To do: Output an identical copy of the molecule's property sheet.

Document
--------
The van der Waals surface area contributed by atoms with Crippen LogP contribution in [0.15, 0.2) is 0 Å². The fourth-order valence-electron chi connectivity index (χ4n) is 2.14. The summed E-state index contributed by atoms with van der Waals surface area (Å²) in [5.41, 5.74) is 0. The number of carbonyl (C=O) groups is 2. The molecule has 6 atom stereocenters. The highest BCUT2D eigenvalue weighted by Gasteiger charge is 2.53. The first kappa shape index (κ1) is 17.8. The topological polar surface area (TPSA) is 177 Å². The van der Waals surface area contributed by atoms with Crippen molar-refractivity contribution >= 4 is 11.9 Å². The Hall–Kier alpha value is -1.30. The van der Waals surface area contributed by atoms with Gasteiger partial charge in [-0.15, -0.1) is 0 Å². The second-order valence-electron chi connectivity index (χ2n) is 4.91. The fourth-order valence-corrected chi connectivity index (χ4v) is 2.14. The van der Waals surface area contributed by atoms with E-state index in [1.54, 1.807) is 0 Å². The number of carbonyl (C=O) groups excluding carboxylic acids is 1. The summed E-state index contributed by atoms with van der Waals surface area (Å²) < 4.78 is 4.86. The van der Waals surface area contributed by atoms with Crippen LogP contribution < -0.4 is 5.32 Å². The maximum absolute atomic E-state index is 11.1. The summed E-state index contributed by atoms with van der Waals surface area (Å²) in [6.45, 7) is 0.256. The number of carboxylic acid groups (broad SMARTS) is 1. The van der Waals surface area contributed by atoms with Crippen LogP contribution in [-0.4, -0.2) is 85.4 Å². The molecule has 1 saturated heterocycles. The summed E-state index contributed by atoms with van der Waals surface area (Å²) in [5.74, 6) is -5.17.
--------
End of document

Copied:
The van der Waals surface area contributed by atoms with Crippen LogP contribution in [0.15, 0.2) is 0 Å². The fourth-order valence-electron chi connectivity index (χ4n) is 2.14. The summed E-state index contributed by atoms with van der Waals surface area (Å²) in [5.41, 5.74) is 0. The number of carbonyl (C=O) groups is 2. The molecule has 6 atom stereocenters. The highest BCUT2D eigenvalue weighted by Gasteiger charge is 2.53. The first kappa shape index (κ1) is 17.8. The topological polar surface area (TPSA) is 177 Å². The van der Waals surface area contributed by atoms with Crippen molar-refractivity contribution >= 4 is 11.9 Å². The Hall–Kier alpha value is -1.30. The van der Waals surface area contributed by atoms with Gasteiger partial charge in [-0.15, -0.1) is 0 Å². The second-order valence-electron chi connectivity index (χ2n) is 4.91. The fourth-order valence-corrected chi connectivity index (χ4v) is 2.14. The van der Waals surface area contributed by atoms with E-state index in [1.54, 1.807) is 0 Å². The number of carbonyl (C=O) groups excluding carboxylic acids is 1. The summed E-state index contributed by atoms with van der Waals surface area (Å²) < 4.78 is 4.86. The van der Waals surface area contributed by atoms with Crippen LogP contribution < -0.4 is 5.32 Å². The maximum absolute atomic E-state index is 11.1. The summed E-state index contributed by atoms with van der Waals surface area (Å²) in [6.45, 7) is 0.256. The number of carboxylic acid groups (broad SMARTS) is 1. The van der Waals surface area contributed by atoms with Crippen LogP contribution in [-0.4, -0.2) is 85.4 Å². The molecule has 1 saturated heterocycles. The summed E-state index contributed by atoms with van der Waals surface area (Å²) in [5.74, 6) is -5.17.